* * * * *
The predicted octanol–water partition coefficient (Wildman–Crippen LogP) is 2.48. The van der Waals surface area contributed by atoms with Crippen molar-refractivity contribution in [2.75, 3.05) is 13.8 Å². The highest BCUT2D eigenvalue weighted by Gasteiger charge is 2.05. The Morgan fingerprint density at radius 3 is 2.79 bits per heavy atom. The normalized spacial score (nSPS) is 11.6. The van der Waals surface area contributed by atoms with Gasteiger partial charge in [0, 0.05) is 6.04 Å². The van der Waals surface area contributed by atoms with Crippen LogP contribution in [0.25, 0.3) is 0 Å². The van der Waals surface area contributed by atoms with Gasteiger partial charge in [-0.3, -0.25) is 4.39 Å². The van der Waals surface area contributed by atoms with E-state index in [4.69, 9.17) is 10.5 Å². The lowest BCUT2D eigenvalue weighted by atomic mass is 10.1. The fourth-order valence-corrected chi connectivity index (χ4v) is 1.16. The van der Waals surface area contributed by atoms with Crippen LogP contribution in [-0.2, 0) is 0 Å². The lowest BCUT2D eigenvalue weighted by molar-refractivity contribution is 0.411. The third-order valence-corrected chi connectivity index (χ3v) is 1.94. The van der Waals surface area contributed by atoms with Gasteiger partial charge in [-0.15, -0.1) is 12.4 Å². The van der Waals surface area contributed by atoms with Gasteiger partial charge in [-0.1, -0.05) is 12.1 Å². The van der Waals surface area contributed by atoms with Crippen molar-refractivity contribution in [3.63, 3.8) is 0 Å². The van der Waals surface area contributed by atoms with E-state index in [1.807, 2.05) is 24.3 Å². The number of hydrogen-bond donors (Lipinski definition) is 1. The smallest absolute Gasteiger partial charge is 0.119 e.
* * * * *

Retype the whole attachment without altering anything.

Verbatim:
The predicted octanol–water partition coefficient (Wildman–Crippen LogP) is 2.48. The van der Waals surface area contributed by atoms with Crippen molar-refractivity contribution in [2.75, 3.05) is 13.8 Å². The highest BCUT2D eigenvalue weighted by Gasteiger charge is 2.05. The Morgan fingerprint density at radius 3 is 2.79 bits per heavy atom. The normalized spacial score (nSPS) is 11.6. The van der Waals surface area contributed by atoms with Gasteiger partial charge in [0, 0.05) is 6.04 Å². The van der Waals surface area contributed by atoms with Crippen LogP contribution in [0.25, 0.3) is 0 Å². The van der Waals surface area contributed by atoms with Gasteiger partial charge in [-0.3, -0.25) is 4.39 Å². The van der Waals surface area contributed by atoms with E-state index in [4.69, 9.17) is 10.5 Å². The lowest BCUT2D eigenvalue weighted by atomic mass is 10.1. The fourth-order valence-corrected chi connectivity index (χ4v) is 1.16. The van der Waals surface area contributed by atoms with Crippen LogP contribution in [-0.2, 0) is 0 Å². The lowest BCUT2D eigenvalue weighted by molar-refractivity contribution is 0.411. The third-order valence-corrected chi connectivity index (χ3v) is 1.94. The van der Waals surface area contributed by atoms with Gasteiger partial charge in [-0.15, -0.1) is 12.4 Å². The van der Waals surface area contributed by atoms with Gasteiger partial charge in [-0.1, -0.05) is 12.1 Å². The van der Waals surface area contributed by atoms with Crippen molar-refractivity contribution in [3.63, 3.8) is 0 Å². The van der Waals surface area contributed by atoms with E-state index in [1.807, 2.05) is 24.3 Å². The number of hydrogen-bond donors (Lipinski definition) is 1. The smallest absolute Gasteiger partial charge is 0.119 e.